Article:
I am participating in The True Book Addict’s High Summer Read-a-thon this week. It’s not too late to sign up and join in (there are prizes involved). Also, no restrictions on what or how you read. Michelle also hosts other Seasonal Read-a-thons during the year, including the FrightFall RAT in late September.
I thought I would be spending most of the week finishing a few books I have been neglecting, then last night some strange force compelled me to start rereading A Game of Thrones. So, I may get caught up in that :)
I learned how to write fiction by understanding the language of visual art.
Harry Potter and the Deathly Hallows was released seven years ago - July 21, 2007.
Ah, yes, I remember this day so well. I spent most of it reading. :)
I was extra sad, for the end of a series, the horrible loss of characters, but also because I was reading (in spirit) for a friend of mine. AJ had been suffering from cancer for a couple of years, when she passed away in May 2007, and one thing she had been hoping to live long enough for was Book 7. I really thought it just sucked that she never knew. So, I always think about her when I read it….always.
“My name is Zadie Smith, and I am a 38-year-old pathological reader. I would like to say in my defense that I don’t really get the appeal of YOLO. I live many times over. Hypothetical, subterranean lives that run beneath the relative tedium of my own and have the power to occasionally penetrate or even derail it. I find it hard to name the one book that was so damn delightful it changed my life. The truth is, they have all changed my life, every single one of them—even the ones I hated. Books are my version of ‘experiences.’”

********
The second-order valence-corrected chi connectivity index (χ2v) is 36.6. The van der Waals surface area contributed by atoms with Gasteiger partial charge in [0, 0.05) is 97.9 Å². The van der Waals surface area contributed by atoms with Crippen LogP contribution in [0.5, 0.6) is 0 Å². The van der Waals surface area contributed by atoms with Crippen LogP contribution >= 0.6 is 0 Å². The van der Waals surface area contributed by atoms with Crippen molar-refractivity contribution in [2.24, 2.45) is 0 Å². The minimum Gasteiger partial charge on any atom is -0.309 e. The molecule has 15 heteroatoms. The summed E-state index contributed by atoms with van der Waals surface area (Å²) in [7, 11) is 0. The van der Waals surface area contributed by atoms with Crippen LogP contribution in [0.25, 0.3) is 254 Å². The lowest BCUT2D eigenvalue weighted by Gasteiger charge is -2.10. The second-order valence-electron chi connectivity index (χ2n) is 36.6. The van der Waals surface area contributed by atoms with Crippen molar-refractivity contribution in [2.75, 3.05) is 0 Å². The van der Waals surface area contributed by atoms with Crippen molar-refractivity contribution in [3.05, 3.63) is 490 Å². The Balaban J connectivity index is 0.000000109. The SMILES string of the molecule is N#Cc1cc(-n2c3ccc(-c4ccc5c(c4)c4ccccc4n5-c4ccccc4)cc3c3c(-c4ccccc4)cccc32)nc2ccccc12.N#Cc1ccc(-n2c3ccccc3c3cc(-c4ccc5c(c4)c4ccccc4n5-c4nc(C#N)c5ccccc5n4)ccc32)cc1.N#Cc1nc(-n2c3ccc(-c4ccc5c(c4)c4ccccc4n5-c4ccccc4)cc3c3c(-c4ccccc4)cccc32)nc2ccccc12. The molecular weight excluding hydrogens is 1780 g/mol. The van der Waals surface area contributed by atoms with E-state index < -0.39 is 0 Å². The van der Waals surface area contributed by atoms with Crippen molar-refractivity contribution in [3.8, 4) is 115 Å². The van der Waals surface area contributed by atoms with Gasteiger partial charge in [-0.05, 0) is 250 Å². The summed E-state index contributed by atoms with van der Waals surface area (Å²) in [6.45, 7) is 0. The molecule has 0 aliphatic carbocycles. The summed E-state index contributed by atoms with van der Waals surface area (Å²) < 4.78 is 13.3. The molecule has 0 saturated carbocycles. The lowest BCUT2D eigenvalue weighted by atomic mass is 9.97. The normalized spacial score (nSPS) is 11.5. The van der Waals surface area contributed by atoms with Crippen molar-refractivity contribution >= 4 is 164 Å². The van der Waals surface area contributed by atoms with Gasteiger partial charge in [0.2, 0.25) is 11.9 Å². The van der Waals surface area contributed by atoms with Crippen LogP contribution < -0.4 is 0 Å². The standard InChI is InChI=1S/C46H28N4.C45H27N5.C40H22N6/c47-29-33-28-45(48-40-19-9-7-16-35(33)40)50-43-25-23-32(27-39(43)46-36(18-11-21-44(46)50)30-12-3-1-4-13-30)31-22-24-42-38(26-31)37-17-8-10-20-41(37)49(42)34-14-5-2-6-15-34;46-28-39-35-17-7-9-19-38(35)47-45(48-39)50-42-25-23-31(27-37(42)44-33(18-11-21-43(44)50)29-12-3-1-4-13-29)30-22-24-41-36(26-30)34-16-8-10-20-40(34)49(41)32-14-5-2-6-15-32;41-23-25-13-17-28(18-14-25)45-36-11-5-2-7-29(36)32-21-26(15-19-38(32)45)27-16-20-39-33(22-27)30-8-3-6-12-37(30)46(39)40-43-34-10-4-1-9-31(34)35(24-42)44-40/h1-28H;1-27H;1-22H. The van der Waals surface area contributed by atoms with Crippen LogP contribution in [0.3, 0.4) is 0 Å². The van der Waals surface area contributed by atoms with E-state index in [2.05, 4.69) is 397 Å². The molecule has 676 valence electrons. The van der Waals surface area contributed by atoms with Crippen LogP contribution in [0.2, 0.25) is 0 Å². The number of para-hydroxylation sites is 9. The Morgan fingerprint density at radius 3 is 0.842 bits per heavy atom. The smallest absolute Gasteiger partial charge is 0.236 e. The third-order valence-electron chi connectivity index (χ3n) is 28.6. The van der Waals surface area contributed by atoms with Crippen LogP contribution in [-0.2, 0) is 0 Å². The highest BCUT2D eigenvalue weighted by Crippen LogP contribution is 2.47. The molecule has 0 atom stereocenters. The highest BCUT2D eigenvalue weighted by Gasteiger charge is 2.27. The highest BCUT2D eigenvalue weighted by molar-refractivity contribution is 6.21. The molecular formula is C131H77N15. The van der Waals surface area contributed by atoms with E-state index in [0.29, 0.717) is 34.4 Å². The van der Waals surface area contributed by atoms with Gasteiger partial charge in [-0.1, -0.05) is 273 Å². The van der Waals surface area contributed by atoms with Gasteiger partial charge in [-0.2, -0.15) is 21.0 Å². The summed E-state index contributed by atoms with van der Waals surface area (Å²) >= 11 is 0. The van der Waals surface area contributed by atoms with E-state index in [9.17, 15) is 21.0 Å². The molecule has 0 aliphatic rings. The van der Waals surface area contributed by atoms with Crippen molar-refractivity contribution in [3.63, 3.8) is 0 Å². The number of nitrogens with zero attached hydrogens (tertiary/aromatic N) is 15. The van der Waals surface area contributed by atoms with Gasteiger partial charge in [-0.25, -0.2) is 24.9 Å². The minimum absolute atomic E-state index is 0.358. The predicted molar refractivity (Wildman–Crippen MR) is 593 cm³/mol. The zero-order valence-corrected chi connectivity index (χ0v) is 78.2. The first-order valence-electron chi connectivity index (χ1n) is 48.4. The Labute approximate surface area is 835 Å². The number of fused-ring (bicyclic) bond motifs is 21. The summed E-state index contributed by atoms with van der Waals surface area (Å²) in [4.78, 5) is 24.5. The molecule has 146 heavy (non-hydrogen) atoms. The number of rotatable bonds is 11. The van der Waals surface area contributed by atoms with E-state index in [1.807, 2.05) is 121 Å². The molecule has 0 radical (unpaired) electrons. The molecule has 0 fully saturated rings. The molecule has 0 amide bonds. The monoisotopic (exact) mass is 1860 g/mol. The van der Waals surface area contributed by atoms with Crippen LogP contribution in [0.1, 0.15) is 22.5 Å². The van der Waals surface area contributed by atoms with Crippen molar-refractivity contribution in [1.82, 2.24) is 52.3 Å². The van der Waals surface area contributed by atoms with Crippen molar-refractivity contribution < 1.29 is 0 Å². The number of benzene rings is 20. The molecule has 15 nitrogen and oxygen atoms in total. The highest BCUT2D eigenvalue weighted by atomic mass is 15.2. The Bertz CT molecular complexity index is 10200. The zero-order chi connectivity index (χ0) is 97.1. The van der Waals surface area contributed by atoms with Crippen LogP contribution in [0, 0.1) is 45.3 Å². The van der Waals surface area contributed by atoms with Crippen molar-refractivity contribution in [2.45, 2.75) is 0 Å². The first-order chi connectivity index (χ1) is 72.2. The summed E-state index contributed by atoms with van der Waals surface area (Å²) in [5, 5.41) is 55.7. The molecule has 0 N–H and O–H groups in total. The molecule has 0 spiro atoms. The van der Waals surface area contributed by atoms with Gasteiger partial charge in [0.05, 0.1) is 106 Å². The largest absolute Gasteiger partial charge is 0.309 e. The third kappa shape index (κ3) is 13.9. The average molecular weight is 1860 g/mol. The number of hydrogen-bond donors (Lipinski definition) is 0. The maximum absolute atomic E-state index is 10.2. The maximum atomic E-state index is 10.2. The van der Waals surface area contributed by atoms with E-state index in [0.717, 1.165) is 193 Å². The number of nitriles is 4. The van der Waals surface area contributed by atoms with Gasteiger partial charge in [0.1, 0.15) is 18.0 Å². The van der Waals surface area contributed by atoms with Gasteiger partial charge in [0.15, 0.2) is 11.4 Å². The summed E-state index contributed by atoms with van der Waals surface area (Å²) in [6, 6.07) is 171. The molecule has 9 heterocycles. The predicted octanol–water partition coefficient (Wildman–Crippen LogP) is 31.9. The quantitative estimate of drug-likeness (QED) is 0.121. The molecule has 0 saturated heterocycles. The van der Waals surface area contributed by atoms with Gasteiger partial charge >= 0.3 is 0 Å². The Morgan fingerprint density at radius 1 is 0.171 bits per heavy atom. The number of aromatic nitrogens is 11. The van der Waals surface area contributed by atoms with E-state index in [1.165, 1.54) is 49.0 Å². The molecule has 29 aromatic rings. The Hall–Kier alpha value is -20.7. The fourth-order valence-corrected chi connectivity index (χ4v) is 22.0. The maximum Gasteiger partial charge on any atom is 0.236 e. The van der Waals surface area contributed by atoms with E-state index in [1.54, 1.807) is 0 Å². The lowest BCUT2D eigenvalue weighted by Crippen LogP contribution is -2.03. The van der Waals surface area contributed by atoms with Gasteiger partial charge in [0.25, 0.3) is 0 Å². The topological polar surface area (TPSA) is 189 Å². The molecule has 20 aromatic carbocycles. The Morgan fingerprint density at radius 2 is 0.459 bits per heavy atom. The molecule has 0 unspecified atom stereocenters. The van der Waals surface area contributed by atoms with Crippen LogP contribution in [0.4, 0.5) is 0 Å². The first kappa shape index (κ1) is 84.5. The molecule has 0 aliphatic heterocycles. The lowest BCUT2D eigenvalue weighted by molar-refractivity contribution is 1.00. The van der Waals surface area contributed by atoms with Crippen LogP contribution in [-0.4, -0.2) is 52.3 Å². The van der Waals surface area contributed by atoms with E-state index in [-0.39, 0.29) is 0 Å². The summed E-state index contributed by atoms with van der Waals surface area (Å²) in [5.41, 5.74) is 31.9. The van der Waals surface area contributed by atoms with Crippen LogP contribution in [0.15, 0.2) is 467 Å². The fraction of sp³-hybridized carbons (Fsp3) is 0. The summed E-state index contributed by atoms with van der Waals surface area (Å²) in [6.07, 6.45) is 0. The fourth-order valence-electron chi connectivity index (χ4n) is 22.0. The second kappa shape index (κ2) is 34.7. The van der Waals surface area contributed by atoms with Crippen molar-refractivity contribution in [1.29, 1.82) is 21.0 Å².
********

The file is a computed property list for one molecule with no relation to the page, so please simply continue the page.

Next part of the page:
What It Means to Be Addicted to Reading: Summer is a wonderful time for the bibliophile.
Believe it or not
Okay, I just love how they drew everybody’s face.
Anne Frank’s all like, “Oh, too depressing? It was the fucking Holocaust.”
The semantics and pragmatics of parent-child communication
(to be continued)
This reminds me of a book I read last week: THE WORD EXCHANGE. It’s dystopian horror for word nerds. Well, at least, I was horrified.
For Hemingway’s birthday, his timeless advice to aspiring writers